I will add a few observations. I agree with Alan that there is little hard data of just how many civilains became "casualties" during the March to the Sea. It is largely a definitional probelm. If youy restirct it to how many were shot by Federal troops, I suspect that the number would be small. If you include those who died of malnutrition, exposre, etc., the number would be very much larger, but how many it would be would be, I suspect, rank speculation. There were no death certificates at that time, few if any public hospitals along or adjacent to the lien of march, so records simply don't exist. I suspect any evidence will be anecdotal.
A couple of observations. When Sherman prepared for the march, he emptied Atlanta of its civilian population (which was greatly swollen in size due to the existence of wartime industry and transportation sector manpower needs, and due to refugees who had come to the city, principally from North Georgia. If I udnerstand it correctly, the civilians who did not elave voluntarily were put on trains, and taken to the end of the tract at Jonesboro, and literally dumped into the woods. This was in mid-November, 1864, and there were no facilities to care for the civilians, free and slave both. Just how many of these unfortunates died of exposre, pneumonia, or other related ailmenst is not known,. but it could not ahve been anything but a substantial figure. Certtainly the destruction of warehouses, factories, and transportation facilities were legitimate miltary objectives, but the fire destroyed a large number of the houses in the city. When the inhabitants returned, in amny cases thery had no shelter from the north Georgia winter.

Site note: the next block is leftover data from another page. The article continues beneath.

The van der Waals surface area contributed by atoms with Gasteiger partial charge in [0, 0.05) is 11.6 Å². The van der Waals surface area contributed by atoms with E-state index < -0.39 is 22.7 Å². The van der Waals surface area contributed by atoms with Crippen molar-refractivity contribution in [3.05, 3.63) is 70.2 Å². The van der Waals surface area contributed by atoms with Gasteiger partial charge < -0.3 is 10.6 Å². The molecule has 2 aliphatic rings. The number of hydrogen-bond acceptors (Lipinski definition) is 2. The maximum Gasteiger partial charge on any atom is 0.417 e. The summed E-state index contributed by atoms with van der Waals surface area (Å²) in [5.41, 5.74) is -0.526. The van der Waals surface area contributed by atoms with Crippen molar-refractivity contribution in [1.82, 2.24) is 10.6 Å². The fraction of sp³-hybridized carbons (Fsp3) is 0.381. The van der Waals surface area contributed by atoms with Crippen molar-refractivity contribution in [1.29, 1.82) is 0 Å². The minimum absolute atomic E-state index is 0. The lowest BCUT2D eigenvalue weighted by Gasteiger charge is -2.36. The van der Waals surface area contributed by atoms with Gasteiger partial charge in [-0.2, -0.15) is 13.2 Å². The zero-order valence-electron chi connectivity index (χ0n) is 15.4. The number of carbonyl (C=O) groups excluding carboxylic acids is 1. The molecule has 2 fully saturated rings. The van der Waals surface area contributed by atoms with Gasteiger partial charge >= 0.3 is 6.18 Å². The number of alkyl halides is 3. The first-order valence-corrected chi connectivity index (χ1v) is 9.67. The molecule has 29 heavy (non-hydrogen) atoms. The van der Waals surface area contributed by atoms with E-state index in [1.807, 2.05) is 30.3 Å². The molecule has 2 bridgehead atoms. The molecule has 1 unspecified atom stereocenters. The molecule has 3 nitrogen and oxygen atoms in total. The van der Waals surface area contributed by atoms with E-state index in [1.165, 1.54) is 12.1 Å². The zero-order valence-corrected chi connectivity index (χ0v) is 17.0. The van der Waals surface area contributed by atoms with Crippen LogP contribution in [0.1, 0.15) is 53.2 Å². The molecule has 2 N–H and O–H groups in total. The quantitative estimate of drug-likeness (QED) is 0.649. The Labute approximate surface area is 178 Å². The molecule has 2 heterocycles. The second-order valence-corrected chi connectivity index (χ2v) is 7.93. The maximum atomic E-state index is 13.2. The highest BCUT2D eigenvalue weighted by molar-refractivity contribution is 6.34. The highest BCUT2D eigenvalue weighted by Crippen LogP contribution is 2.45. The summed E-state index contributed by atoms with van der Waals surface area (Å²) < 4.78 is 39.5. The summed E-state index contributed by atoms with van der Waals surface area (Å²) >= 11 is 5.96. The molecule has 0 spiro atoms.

I want someone more versed than I to correct me if I am in error, but I seem to recall a terrible incident at the crossing of the Ogeechee River, near the end of the march. As the Federals moved southeast, a large number of slaves left their plantations and followed in the wake of the Federal army. I believe the number was well into the thousands. They came ot be a burden on the ability fo the Union commissary to feed them. When the Federal rear guard crossed the roiver, ahead of the throng of slaves who were follwoing the army, the Federals set fire to the bidge. A large number jumped into the river to try to swim to the southeastern bank, and were drowned. Apparently no effort was made by the rear guard to save any of them, but it relieved Sherman of the "problem."
Sherman was in many cases the Nineteenth Centry Teflon man. Even by the standards of the day, acts such as the wanton burning of a major city, churches, etc., or the destruction of purely civilian targerts, would have been considered unacceptable, but somehow Sherman always managed to defelct any blame upon his sobordinates, bummers, Wheeler (though Wheeler's men were little better than the bummers in many cases), or someone else.
The destruction in Georgia, bad as it was, was unmatched by the destruciton in South Carolina; Sherman said, before he started his march into South Carolina at the beginning of February, 1865, that he "trembled" for the fate of South Carolina. The issue of "Who burned Columbia?" is debated yet, but there is no question that eveyr other town which Federal troops visited on the march weas put to the torch. Barnwell (but he spared the Episcopal Church, because the Federal officers used it for a stable; the hoof prints are still visible in the floor), Blackville, Brahchville, Orangeburg, Lexington, and Winnsboro were all ptu to the torch. Mary Boykin Chesnut, returning to her home in Camden in late April, described her trip from Chester (which Sherman just by-passed) toward the Wateree River, across the line of march, and she stated that there was not one house left standing in a forty mile swath --all burned.